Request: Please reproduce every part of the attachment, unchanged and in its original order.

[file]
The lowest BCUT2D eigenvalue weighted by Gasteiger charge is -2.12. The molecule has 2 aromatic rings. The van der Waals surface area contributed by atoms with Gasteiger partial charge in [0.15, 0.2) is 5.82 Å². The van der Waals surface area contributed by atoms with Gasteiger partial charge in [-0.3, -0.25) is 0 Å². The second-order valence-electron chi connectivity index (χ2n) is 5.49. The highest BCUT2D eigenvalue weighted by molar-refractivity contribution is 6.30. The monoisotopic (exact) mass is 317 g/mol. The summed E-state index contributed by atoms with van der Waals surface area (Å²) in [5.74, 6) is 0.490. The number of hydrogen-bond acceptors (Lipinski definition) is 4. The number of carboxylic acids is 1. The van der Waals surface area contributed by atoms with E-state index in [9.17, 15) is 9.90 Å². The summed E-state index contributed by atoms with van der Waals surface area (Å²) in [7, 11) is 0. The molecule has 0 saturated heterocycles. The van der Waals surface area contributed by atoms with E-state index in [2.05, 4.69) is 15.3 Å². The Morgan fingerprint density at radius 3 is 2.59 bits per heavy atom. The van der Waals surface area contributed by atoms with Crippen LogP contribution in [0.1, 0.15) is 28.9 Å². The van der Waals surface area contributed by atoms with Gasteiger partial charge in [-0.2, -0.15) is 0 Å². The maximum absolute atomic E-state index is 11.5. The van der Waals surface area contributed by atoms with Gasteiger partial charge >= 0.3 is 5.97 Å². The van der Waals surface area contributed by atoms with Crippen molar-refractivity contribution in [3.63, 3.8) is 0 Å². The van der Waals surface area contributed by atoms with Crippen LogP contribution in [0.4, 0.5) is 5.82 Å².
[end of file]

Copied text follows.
The lowest BCUT2D eigenvalue weighted by Gasteiger charge is -2.12. The molecule has 2 aromatic rings. The van der Waals surface area contributed by atoms with Gasteiger partial charge in [0.15, 0.2) is 5.82 Å². The van der Waals surface area contributed by atoms with Gasteiger partial charge in [-0.3, -0.25) is 0 Å². The second-order valence-electron chi connectivity index (χ2n) is 5.49. The highest BCUT2D eigenvalue weighted by molar-refractivity contribution is 6.30. The monoisotopic (exact) mass is 317 g/mol. The summed E-state index contributed by atoms with van der Waals surface area (Å²) in [5.74, 6) is 0.490. The number of hydrogen-bond acceptors (Lipinski definition) is 4. The number of carboxylic acids is 1. The van der Waals surface area contributed by atoms with E-state index in [9.17, 15) is 9.90 Å². The summed E-state index contributed by atoms with van der Waals surface area (Å²) in [7, 11) is 0. The molecule has 0 saturated heterocycles. The van der Waals surface area contributed by atoms with E-state index in [2.05, 4.69) is 15.3 Å². The Morgan fingerprint density at radius 3 is 2.59 bits per heavy atom. The van der Waals surface area contributed by atoms with Crippen LogP contribution in [0.1, 0.15) is 28.9 Å². The van der Waals surface area contributed by atoms with Gasteiger partial charge in [-0.2, -0.15) is 0 Å². The maximum absolute atomic E-state index is 11.5. The van der Waals surface area contributed by atoms with Gasteiger partial charge >= 0.3 is 5.97 Å². The van der Waals surface area contributed by atoms with Crippen molar-refractivity contribution in [3.63, 3.8) is 0 Å². The van der Waals surface area contributed by atoms with Crippen LogP contribution in [0.4, 0.5) is 5.82 Å².